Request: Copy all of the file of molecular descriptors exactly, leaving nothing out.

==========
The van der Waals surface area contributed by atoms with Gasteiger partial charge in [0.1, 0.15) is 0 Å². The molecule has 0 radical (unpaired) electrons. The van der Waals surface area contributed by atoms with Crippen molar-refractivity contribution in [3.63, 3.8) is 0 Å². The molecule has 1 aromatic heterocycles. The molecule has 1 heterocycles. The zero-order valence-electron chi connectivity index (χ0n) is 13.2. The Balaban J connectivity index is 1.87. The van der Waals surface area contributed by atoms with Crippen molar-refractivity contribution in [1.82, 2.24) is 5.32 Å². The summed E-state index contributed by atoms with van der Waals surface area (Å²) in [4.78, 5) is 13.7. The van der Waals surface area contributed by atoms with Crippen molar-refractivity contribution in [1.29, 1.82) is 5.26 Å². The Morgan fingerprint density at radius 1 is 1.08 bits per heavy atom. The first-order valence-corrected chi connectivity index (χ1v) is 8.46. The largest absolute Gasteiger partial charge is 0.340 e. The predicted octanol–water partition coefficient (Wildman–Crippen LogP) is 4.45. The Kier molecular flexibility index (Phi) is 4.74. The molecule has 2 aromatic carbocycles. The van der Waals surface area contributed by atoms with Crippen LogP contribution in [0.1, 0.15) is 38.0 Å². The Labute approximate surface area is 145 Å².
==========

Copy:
The van der Waals surface area contributed by atoms with Gasteiger partial charge in [0.1, 0.15) is 0 Å². The molecule has 0 radical (unpaired) electrons. The van der Waals surface area contributed by atoms with Crippen molar-refractivity contribution in [3.63, 3.8) is 0 Å². The molecule has 1 aromatic heterocycles. The molecule has 1 heterocycles. The zero-order valence-electron chi connectivity index (χ0n) is 13.2. The Balaban J connectivity index is 1.87. The van der Waals surface area contributed by atoms with Crippen molar-refractivity contribution in [1.82, 2.24) is 5.32 Å². The summed E-state index contributed by atoms with van der Waals surface area (Å²) in [4.78, 5) is 13.7. The van der Waals surface area contributed by atoms with Crippen molar-refractivity contribution in [1.29, 1.82) is 5.26 Å². The Morgan fingerprint density at radius 1 is 1.08 bits per heavy atom. The first-order valence-corrected chi connectivity index (χ1v) is 8.46. The largest absolute Gasteiger partial charge is 0.340 e. The predicted octanol–water partition coefficient (Wildman–Crippen LogP) is 4.45. The Kier molecular flexibility index (Phi) is 4.74. The molecule has 2 aromatic carbocycles. The van der Waals surface area contributed by atoms with Crippen LogP contribution in [0.1, 0.15) is 38.0 Å². The Labute approximate surface area is 145 Å².